Ruben Tejada is scheduled to make a second attempt at a rehab assignment with Triple-A Buffalo on Monday night. His first try two weeks ago was abandoned when Tejada had a recurrence of trouble with the right quadriceps, which originally sent him to the DL. Ronny Cedeño (calf) has now played three rehab games with the Bisons, all manning shortstop. He went 1-for-4 Sunday and is now 2-for-11 with a walk and two strikeouts with the Triple-A club. Collins has estimated a midweek activation from the DL for Cedeño.

• Collins had an easy explanation for sending Scott Hairston to pinch hit for Ike Davis in the eighth inning Sunday against left-hander Sean Marshall with two men on base, even though Davis -- whose average has climbed to .194 thanks to an eight-game hitting streak -- has started to heat up. Hairston grounded out, but there is no question he mashes left-handed pitching. He is hitting .338 with seven homers in 74 at-bats against southpaws even after Sunday's unsuccessful matchup against Marshall. Davis similarly had been replaced for a pinch-hitter Friday, against nasty southpaw Aroldis Chapman. Read more in Newsday.

• Columnist Mike Vaccaro in the Post reviews the all-time Mets team selected for SNY by a panel of experts, which included him. The winners:

Mike Piazza, c
Keith Hernandez, 1b
Edgardo Alfonzo, 2b
Wright, 3b
Jose Reyes, ss
Cleon Jones, lf
Beltran, cf
Darryl Strawberry, rf
Tom Seaver, rhs
Jerry Koosman, lhs
Roger McDowell, rhr
Tug McGraw, lhr
Davey Johnson, manager

On Beltran, Vaccaro writes:

Oh, this is surely where we’ll hear some backlash from backers of Mookie Wilson, Lenny Dykstra and Tommie Agee, but Beltran was the most complete everyday player the Mets ever had, his seven-year stats dwarf Dykstra’s and Mookie’s, and though Agee should be remembered fondly as a core member of the ’69 Miracle boys, he had just three average to above-average seasons with the Mets.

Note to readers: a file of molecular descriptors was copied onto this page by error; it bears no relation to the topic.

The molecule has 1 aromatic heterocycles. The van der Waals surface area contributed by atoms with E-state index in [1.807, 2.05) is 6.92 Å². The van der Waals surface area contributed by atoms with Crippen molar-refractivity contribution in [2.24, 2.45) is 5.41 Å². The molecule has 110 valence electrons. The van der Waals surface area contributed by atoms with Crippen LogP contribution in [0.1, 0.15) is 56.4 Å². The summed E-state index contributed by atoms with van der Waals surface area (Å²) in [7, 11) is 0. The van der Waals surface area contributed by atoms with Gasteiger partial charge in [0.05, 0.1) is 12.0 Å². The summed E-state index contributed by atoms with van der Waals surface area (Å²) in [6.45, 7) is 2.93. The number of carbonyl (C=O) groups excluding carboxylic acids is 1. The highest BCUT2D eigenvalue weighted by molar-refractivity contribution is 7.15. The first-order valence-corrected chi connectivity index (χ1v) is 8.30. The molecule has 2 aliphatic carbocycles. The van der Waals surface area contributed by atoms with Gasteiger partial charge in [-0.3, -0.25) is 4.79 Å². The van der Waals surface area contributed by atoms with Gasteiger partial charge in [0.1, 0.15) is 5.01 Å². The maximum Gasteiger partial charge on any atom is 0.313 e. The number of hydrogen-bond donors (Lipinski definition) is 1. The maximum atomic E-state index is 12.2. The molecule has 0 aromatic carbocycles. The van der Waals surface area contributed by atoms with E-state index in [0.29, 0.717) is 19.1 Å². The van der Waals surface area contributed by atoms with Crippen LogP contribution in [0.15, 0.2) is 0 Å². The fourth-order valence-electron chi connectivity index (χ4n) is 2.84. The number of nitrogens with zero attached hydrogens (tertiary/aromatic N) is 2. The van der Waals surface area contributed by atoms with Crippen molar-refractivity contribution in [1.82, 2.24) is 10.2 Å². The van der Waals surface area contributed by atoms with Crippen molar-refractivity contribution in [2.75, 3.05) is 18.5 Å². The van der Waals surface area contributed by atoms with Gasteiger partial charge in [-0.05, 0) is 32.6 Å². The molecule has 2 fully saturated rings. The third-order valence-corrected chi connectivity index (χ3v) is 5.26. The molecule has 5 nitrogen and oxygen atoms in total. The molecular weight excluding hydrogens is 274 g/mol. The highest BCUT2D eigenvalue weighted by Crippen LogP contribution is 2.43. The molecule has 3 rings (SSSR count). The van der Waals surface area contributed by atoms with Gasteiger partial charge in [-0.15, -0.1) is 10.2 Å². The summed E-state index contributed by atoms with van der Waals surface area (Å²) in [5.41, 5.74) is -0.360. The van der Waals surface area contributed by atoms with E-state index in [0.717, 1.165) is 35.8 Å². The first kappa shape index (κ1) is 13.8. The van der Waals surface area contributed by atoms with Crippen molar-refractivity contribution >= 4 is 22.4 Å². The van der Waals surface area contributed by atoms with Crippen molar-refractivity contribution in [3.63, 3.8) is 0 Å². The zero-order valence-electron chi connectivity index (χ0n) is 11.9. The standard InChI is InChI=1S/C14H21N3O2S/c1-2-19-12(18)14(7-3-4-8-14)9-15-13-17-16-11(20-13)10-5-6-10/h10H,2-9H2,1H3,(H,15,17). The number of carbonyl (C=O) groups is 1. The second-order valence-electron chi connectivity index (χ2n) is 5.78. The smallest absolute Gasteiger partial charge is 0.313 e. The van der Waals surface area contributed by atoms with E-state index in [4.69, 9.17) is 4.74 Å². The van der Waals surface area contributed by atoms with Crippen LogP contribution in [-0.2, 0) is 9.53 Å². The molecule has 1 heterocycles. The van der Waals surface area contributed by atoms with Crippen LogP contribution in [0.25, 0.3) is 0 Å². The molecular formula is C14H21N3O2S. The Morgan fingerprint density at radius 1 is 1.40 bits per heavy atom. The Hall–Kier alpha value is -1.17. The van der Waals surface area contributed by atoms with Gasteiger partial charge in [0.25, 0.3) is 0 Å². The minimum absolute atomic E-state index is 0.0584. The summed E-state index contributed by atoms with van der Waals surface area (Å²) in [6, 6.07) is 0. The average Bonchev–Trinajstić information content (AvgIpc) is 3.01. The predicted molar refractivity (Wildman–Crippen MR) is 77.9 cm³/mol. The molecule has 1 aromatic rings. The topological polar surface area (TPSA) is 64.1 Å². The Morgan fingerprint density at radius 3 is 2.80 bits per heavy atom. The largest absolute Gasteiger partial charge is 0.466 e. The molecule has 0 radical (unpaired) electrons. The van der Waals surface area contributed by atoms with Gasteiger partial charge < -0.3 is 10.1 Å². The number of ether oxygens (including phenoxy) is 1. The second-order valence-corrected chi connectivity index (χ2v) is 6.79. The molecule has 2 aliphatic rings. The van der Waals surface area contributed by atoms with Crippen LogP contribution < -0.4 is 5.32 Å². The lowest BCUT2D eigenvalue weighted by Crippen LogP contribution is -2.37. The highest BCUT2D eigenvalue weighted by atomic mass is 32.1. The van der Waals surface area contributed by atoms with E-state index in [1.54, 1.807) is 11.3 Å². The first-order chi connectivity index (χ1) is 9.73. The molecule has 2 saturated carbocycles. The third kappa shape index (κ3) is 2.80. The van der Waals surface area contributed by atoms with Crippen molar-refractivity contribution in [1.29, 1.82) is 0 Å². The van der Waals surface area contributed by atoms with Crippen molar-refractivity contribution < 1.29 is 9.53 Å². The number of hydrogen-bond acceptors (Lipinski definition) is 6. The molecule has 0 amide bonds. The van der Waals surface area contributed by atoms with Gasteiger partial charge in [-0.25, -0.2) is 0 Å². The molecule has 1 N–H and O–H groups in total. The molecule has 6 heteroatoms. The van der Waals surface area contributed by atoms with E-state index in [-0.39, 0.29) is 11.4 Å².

The show will be televised Thursday night on SNY. Read more in the Daily News.

• Young, who has returned from surgery to repair a torn anterior capsule in his right shoulder, was pleased with exceeding 100 pitches in back-to-back starts while working on standard rest in Sunday's outing. Young actually was tagged with his first loss since June 14, 2009. Of course, he has made only 11 major league starts over the past three seasons. Read more in the Star-Ledger and Post.

• Right-hander Collin McHugh, a sleeper but legitimate prospect scouts compare with Dillon Gee, was promoted from Double-A Binghamton to Buffalo and will make his Triple-A debut Monday for the Bisons at Norfolk. In 30 Double-A appearances (28 starts) over roughly a calendar year, McHugh went 13-7 with a 2.68 ERA. He takes the rotation spot of now-reliever Jenrry Mejia. "He was legitimately our best starter, most consistent starter in the second half of the season last year," Wally Backman, who managed McHugh in Double-A last season, told Mike Harrington in the Buffalo News. "And that was with a couple other big boys there too [Matt Harvey and Jeurys Familia]. He knows how to pitch. He's not a power guy, but he can sink it, he can cut it, make the ball do things."